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Stocks rise after damage from Irene is less than feared


Specialists Michael Cacace, left, and Donald Civitanova work on the floor of the New York Stock Exchange Monday, Aug. 29, 2011. Stocks rose broadly Monday, led by insurance companies, after it became clear that the tropical storm caused far less damage than many had feared. The Dow Jones industrial average gained more than 250 points.


NEW YORK — So much for Irene.

Stocks rose broadly Monday, led by insurance companies, after it became clear that the tropical storm caused far less damage than many had feared. The Dow Jones industrial average jumped 254 points.

Trading volume, or the number of shares bought and sold, was the lowest since July 26 as many traders struggled to get to work in Lower Manhattan or were still on vacation.

Insurance stocks rose sharply as analysts lowered their estimates of how much damage the storm would cause. Allstate Corp. rose 8.5 percent, Hartford Financial Services Group Inc. rose 13 percent, and Travelers Cos. Inc. rose 5.1 percent. Insurance and banking stocks in the Standard&Poor's 500 rose 4.2 percent, the most of the 10 company groups that make up the index.

Kinetic Analysis Corp., a consulting firm, sharply lowered its estimate of storm damage from $20 billion late Thursday to $7 billion late Sunday as the storm weakened. Of that amount, insurers would probably have to cover up to $3 billion, Kinetic said. That's less than the $6 billion the industry paid out after Hurricane Isabel struck the region in 2003.

"The U.S. came more or less unscathed through the hurricane," said Kim Caughey Forrest, equity research analyst at Fort Pitt Capital Group. "The cleanup isn't going to cost as much as anticipated."

Utilities companies also rose after it became clear their storm-related expenses would be lower than earlier estimates. Duke Energy Corp., which serves customers in the Carolinas, rose 1.1 percent. New York's biggest utility company, Consolidated Edison Inc., rose 1.3 percent.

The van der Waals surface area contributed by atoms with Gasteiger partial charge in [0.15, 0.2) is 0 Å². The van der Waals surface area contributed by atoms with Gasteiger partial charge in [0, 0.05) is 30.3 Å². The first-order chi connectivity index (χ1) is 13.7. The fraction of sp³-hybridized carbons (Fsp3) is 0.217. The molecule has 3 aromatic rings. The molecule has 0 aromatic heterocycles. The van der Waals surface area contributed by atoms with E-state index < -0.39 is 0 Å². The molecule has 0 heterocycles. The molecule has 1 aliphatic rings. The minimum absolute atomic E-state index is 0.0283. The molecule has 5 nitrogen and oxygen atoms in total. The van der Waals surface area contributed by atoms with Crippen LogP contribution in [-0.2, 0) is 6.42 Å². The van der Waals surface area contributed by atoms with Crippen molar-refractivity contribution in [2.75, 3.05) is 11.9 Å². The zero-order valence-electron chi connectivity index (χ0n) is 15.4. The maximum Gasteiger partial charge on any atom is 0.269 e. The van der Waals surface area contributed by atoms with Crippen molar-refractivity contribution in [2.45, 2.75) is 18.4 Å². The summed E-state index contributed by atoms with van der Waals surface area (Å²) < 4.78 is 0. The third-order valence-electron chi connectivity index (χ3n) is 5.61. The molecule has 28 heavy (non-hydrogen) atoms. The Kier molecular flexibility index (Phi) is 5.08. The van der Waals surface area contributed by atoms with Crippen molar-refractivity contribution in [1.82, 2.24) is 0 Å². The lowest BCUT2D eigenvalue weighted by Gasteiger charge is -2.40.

The New York Stock Exchange and other major U.S. exchanges opened as usual Monday after making extensive preparations over the weekend. At the NYSE, executives brought in dozens of cots so employees could sleep there to be ready for the opening bell.

The Dow Jones industrial average rose 254.71 points, or 2.3 percent, to close at 11,539.25. It is now down just 0.3 percent for the year. It had been down as much as 7.4 percent for the year on Aug. 10.

The Standard&Poor's 500 index rose 33.28 points, or 2.8 percent, to 1,210.08. The widely used market benchmark has now gained back all of the ground it lost since hitting a 2011 low on Aug. 8, after Standard&Poor's downgraded the U.S. government's credit rating. Since then, it has risen 8.1 percent.

The technology-focused Nasdaq composite index rose 82.26, or 3.3 percent, to 2,562.11.

The Russell 2000 index, a benchmark for small companies, rose 32.86 points, or 4.7 percent, to 724.65. That suggested investors were more willing to take on risk. Small company stocks are more likely to fall in economic downturns, but they also offer the potential of larger gains if the economy does well. The Russell is still down 7.5 percent this year, nearly twice as much as the S&P 500.

Bank of America Corp. rose 8.1 percent, the most of the 30 stocks that make up the Dow average, after the bank said it would sell half of its stake in China Construction Bank Corp. The bank has been selling assets to raise cash to comply with new banking regulations.

Last week billionaire Warren Buffett's company Berkshire Hathaway Inc. said it would invest $5 billion in the bank, giving the troubled company a badly needed boost of confidence. The nation's largest bank has lost 34 percent of its value over the past year as investors worry that its liabilities from soured mortgages will get worse and that it will have to sell large amounts of stock to raise capital.

An increase in consumer spending also helped push stocks higher. The government reported that spending rose 0.8 percent in July. It was a sharp turnaround from June, when Americans spent less for the first time in nearly two years.

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